there on May 28, 1998.
Earlier, NCDRC had fixed the compensation on a direction by the apex court, which had referred Saha's appeal to it while holding the three doctors and the hospital culpable to civil liability for medical negligence which had led to the death of Anuradha.
Saha, in his plea before NCDRC, had demanded a record Rs 77 crore as compensation.
Anuradha complained of skin rashes and on April 25, had consulted Dr Sukumar Mukherjee, who, without prescribing any medicine, simply asked her to take rest.
As rashes reappeared more aggressively on May 7, 1998, Dr Mukherjee prescribed Depomedrol injection 80 mg twice daily, a step which was later faulted by experts at the apex court.
After administration of the injection, Anuradha's condition deteriorated rapidly following which she had to be admitted at AMRI on May 11 under Dr Mukherjee's supervision.
As Anuradha's condition failed to improve, she was flown to Breach Candy Hospital, Mumbai, where she was found to be suffering from a rare and deadly skin disease--Toxic Epidermal Necrolysis (TEN). She died there on May 28, 1998.
Saha had then filed a criminal as well as civil case against the doctors and both the hospitals on the ground that they were grossly negligent in her treatment leading to her death.
In 2009, though the apex court absolved the doctors and the hospitals of criminal liability for medical negligence, it had held them culpable of civil liabilities and referred Saha's plea for compensation under provisions of the Consumer Protection Act to NCDRC, which, had in 2006, dismissed, the case.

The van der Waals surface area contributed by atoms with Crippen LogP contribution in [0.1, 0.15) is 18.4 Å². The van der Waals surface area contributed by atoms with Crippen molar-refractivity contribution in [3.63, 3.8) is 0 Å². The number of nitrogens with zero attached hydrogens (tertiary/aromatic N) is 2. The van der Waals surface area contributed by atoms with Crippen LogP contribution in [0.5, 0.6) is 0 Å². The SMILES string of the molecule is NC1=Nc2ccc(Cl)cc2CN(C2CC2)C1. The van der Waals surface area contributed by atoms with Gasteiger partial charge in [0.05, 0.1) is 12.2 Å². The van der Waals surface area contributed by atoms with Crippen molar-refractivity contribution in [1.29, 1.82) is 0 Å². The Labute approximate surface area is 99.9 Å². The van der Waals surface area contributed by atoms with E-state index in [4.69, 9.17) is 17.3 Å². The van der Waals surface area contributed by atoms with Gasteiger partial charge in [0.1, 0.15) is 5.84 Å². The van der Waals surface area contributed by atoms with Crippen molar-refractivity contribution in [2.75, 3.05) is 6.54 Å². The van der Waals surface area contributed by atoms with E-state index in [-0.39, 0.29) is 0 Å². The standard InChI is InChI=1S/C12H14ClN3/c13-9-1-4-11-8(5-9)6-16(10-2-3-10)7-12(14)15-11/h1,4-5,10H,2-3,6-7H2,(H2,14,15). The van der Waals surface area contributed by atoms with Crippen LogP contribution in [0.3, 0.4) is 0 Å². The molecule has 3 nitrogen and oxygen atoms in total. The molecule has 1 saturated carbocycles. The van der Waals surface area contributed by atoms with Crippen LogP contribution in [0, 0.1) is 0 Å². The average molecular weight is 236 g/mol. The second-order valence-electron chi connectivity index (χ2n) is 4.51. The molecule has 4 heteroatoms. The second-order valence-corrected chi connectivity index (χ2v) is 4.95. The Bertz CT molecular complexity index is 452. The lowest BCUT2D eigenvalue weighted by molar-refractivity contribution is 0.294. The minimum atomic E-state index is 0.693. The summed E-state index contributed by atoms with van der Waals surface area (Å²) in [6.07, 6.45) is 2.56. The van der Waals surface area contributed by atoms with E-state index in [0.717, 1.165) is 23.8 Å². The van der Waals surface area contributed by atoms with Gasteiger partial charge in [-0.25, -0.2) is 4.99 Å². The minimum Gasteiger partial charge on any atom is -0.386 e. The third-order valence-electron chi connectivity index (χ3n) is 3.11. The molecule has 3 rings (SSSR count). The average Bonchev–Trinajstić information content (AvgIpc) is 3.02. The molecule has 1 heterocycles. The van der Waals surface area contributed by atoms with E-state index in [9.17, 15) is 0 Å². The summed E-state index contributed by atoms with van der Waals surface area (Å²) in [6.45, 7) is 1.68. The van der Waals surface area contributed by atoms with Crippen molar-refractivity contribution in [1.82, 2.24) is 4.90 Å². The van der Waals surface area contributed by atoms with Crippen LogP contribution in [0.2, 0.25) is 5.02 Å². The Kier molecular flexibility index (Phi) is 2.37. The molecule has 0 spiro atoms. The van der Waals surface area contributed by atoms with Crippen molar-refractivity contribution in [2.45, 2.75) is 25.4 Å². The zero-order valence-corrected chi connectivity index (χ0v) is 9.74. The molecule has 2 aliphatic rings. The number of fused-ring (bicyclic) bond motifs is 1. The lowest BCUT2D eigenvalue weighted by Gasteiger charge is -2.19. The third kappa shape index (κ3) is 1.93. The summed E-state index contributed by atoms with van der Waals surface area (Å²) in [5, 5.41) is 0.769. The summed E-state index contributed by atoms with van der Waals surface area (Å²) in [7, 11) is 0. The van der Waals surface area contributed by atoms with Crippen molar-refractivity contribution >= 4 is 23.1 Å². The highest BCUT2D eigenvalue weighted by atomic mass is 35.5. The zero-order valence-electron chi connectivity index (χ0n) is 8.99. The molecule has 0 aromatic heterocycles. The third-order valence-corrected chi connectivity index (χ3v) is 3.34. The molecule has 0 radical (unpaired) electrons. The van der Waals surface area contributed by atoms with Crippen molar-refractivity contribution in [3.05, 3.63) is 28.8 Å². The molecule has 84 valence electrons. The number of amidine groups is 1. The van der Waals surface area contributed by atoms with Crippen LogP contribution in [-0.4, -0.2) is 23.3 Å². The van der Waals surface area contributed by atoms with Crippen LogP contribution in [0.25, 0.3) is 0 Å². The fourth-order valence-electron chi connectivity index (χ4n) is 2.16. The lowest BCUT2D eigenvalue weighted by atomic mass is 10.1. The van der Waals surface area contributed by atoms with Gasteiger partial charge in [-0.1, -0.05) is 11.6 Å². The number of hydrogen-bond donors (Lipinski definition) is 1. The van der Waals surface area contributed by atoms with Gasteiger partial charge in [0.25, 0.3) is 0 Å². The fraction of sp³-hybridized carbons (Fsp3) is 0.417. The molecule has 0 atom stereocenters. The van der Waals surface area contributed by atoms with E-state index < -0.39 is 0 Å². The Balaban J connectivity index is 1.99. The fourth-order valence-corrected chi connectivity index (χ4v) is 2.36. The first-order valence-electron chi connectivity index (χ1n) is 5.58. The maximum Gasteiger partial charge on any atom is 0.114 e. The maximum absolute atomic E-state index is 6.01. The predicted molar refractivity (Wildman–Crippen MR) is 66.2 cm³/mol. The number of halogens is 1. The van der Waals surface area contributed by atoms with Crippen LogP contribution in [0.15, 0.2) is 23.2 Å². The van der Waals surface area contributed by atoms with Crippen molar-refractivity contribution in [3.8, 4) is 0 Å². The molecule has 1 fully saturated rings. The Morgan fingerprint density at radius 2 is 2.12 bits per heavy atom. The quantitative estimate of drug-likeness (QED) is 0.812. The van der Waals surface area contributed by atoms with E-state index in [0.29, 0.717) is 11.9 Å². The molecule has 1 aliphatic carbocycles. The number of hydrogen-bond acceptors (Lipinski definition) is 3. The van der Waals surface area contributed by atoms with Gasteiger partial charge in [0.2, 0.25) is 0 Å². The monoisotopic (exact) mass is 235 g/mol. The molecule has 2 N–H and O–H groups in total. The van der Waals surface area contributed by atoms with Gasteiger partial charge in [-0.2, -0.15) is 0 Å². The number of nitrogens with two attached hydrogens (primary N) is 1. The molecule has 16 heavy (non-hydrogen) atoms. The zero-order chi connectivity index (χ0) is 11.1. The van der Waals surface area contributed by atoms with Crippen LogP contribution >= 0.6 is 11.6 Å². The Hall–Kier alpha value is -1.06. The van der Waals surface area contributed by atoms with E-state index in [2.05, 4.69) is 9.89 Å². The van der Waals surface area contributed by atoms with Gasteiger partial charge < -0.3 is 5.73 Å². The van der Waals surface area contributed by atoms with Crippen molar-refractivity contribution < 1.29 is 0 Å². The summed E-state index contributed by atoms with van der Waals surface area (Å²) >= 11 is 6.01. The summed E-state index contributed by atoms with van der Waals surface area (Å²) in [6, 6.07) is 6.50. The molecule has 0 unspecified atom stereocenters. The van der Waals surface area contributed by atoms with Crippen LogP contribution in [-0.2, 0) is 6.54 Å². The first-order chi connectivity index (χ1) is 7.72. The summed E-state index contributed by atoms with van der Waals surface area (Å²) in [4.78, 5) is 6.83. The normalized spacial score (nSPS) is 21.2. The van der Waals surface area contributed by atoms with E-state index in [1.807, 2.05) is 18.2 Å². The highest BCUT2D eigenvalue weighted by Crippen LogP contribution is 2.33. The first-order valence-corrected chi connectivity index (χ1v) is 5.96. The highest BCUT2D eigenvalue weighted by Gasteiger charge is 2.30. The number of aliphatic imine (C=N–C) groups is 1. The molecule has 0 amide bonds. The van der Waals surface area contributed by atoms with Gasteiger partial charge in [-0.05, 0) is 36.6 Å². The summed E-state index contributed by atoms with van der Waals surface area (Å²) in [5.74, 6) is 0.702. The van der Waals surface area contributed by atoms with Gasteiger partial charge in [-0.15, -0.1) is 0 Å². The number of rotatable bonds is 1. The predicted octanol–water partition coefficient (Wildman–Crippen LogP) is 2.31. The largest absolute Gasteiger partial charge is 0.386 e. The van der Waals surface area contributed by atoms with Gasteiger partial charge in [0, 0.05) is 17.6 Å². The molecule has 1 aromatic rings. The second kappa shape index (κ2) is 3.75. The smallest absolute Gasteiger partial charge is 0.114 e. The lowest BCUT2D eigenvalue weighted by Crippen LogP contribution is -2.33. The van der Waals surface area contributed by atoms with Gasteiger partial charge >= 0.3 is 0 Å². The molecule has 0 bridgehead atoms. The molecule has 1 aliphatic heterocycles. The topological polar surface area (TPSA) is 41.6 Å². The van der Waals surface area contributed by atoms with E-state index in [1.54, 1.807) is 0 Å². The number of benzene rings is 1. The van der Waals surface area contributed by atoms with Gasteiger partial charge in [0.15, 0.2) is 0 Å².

After the NCDRC judgement, Saha had again moved the apex court and the three doctors had also filed an appeal before it.
Historic judgement: Dr Kunal Saha
Kolkata: US-based Indian-origin doctor Dr Kunal Saha today described the Supreme Court awarding a compensation of Rs 5.96 crore for medical negligence which led to his wife's death, as a "historic judgement that will have a major impact on standard of medical care in India."
Terming the judgement as "historic", Saha said in an email from USA that this "will have major impact on medical negligence and standard of medical care in India."
"This will send a strong message to all negligent doctors and unscrupulous hospitals that are reaping (sic) innocent patients everyday across India," he said.
"Today's verdict is also likely to increase the value of every human life in India," Saha, who founded People for Better Treatment to fight against